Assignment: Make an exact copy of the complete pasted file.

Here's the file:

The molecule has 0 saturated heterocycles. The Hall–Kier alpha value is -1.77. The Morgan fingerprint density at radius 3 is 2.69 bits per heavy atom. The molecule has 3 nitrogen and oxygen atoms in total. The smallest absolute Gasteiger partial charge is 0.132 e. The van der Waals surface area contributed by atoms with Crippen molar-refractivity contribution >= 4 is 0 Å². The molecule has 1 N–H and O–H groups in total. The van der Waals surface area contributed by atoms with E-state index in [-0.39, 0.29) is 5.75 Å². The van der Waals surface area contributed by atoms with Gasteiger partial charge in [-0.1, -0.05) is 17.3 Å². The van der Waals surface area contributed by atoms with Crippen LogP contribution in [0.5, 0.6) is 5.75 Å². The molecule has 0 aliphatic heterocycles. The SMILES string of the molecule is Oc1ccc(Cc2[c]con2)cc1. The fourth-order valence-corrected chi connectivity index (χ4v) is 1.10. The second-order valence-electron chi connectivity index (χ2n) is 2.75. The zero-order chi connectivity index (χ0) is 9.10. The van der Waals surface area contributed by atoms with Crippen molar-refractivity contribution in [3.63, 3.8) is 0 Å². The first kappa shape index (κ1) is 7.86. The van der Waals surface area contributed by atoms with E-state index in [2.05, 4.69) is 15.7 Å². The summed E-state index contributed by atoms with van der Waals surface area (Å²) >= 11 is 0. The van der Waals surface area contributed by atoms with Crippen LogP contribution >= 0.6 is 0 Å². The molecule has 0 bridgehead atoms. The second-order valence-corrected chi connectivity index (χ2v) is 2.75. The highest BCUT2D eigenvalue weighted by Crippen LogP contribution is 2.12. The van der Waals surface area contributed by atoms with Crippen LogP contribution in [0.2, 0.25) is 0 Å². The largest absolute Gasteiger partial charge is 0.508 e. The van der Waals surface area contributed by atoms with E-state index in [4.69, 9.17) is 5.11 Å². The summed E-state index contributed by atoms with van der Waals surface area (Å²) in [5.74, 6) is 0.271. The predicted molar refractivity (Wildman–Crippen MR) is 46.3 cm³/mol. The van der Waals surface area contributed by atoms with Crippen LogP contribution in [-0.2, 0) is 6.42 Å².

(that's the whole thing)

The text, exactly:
The molecule has 0 saturated heterocycles. The Hall–Kier alpha value is -1.77. The Morgan fingerprint density at radius 3 is 2.69 bits per heavy atom. The molecule has 3 nitrogen and oxygen atoms in total. The smallest absolute Gasteiger partial charge is 0.132 e. The van der Waals surface area contributed by atoms with Crippen molar-refractivity contribution >= 4 is 0 Å². The molecule has 1 N–H and O–H groups in total. The van der Waals surface area contributed by atoms with E-state index in [-0.39, 0.29) is 5.75 Å². The van der Waals surface area contributed by atoms with Gasteiger partial charge in [-0.1, -0.05) is 17.3 Å². The van der Waals surface area contributed by atoms with Crippen LogP contribution in [0.5, 0.6) is 5.75 Å². The molecule has 0 aliphatic heterocycles. The SMILES string of the molecule is Oc1ccc(Cc2[c]con2)cc1. The fourth-order valence-corrected chi connectivity index (χ4v) is 1.10. The second-order valence-electron chi connectivity index (χ2n) is 2.75. The zero-order chi connectivity index (χ0) is 9.10. The van der Waals surface area contributed by atoms with Crippen molar-refractivity contribution in [3.63, 3.8) is 0 Å². The first kappa shape index (κ1) is 7.86. The van der Waals surface area contributed by atoms with E-state index in [2.05, 4.69) is 15.7 Å². The summed E-state index contributed by atoms with van der Waals surface area (Å²) >= 11 is 0. The van der Waals surface area contributed by atoms with Crippen LogP contribution >= 0.6 is 0 Å². The molecule has 0 bridgehead atoms. The second-order valence-corrected chi connectivity index (χ2v) is 2.75. The highest BCUT2D eigenvalue weighted by Crippen LogP contribution is 2.12. The van der Waals surface area contributed by atoms with Crippen LogP contribution in [0.2, 0.25) is 0 Å². The largest absolute Gasteiger partial charge is 0.508 e. The van der Waals surface area contributed by atoms with E-state index in [4.69, 9.17) is 5.11 Å². The summed E-state index contributed by atoms with van der Waals surface area (Å²) in [5.74, 6) is 0.271. The predicted molar refractivity (Wildman–Crippen MR) is 46.3 cm³/mol. The van der Waals surface area contributed by atoms with Crippen LogP contribution in [-0.2, 0) is 6.42 Å².